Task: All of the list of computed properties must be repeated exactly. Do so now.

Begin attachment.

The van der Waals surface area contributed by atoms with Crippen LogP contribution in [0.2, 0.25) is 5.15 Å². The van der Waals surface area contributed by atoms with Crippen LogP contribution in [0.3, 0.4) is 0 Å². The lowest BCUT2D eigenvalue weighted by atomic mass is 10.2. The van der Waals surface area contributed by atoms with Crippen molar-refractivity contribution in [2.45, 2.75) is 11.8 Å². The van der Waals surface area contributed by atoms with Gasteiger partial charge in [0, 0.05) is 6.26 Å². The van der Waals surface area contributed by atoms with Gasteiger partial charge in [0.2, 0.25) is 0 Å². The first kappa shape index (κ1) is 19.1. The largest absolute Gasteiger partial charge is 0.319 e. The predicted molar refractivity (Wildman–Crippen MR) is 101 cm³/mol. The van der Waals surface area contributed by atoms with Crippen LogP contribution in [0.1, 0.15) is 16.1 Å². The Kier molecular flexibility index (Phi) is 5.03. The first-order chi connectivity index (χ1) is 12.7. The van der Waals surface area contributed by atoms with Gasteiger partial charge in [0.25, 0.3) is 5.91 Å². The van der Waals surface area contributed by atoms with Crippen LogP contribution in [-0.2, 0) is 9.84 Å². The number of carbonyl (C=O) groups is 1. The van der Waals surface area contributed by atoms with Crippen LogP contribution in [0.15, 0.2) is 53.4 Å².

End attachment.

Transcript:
The van der Waals surface area contributed by atoms with Crippen LogP contribution in [0.2, 0.25) is 5.15 Å². The van der Waals surface area contributed by atoms with Crippen LogP contribution in [0.3, 0.4) is 0 Å². The lowest BCUT2D eigenvalue weighted by atomic mass is 10.2. The van der Waals surface area contributed by atoms with Crippen molar-refractivity contribution in [2.45, 2.75) is 11.8 Å². The van der Waals surface area contributed by atoms with Gasteiger partial charge in [0, 0.05) is 6.26 Å². The van der Waals surface area contributed by atoms with Gasteiger partial charge in [0.2, 0.25) is 0 Å². The first kappa shape index (κ1) is 19.1. The largest absolute Gasteiger partial charge is 0.319 e. The predicted molar refractivity (Wildman–Crippen MR) is 101 cm³/mol. The van der Waals surface area contributed by atoms with Crippen LogP contribution in [0.1, 0.15) is 16.1 Å². The Kier molecular flexibility index (Phi) is 5.03. The first-order chi connectivity index (χ1) is 12.7. The van der Waals surface area contributed by atoms with Gasteiger partial charge in [0.25, 0.3) is 5.91 Å². The van der Waals surface area contributed by atoms with Crippen LogP contribution in [-0.2, 0) is 9.84 Å². The number of carbonyl (C=O) groups is 1. The van der Waals surface area contributed by atoms with Crippen LogP contribution in [0.15, 0.2) is 53.4 Å².